With all this in mind, I followed my curiosity. I wanted to know more about who captured the footage and crafted the film. That led me to filmmakers Dutch Simpson and Nick Kalisz. Both are spirited creatives who also happen to be mountain savvy. We spoke to Simpson and Kalisz to learn about their experiences on the project and how they captured a now storied ski descent. We should note, the scale of the climbing and ski expedition, which went down in September 2018, was by all measures minimalist. The typical climbing season on Everest, which is close to the summit of Lhotse, is in April and May. By September, these mountains are ghost towns by comparison. If you are looking for more information on the ski descent, National Geographic provides.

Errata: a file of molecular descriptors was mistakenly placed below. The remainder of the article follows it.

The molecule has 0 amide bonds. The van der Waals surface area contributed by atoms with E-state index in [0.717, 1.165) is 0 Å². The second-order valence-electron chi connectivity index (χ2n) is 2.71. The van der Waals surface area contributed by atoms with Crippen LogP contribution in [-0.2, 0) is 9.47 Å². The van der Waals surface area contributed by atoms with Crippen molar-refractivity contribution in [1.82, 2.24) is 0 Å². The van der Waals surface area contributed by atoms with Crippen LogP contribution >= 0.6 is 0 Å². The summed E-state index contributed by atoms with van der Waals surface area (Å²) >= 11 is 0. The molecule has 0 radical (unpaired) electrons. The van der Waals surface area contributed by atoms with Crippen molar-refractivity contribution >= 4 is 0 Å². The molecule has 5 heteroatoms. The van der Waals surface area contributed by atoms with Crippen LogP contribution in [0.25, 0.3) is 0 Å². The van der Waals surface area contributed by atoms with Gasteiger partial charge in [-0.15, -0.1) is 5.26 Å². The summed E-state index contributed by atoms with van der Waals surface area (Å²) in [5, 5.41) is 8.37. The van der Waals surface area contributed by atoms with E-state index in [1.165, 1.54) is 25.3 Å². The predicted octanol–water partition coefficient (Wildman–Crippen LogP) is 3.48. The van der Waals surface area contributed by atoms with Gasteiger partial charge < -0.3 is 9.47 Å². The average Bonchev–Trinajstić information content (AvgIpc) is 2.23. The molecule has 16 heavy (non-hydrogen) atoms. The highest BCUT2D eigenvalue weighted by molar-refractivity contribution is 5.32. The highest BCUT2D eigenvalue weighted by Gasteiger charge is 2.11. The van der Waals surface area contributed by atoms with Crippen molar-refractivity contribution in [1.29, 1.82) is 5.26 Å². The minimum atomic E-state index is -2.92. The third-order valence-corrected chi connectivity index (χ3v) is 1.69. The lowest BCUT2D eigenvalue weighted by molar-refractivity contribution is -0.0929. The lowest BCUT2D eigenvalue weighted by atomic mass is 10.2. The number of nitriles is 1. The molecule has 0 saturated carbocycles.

Thanks for listening and we hope you enjoyed this small diversion from talk associated with the skinny skis.
Jason lives in Bend, Ore., and can often be seen chasing his two boys around town. He’s a self-proclaimed audio geek. That all started back in the early 1990s when he convinced a naive public radio editor he should report a story from Alaska’s, Ruth Gorge. Now, Jason’s common companion is his field-recording gear.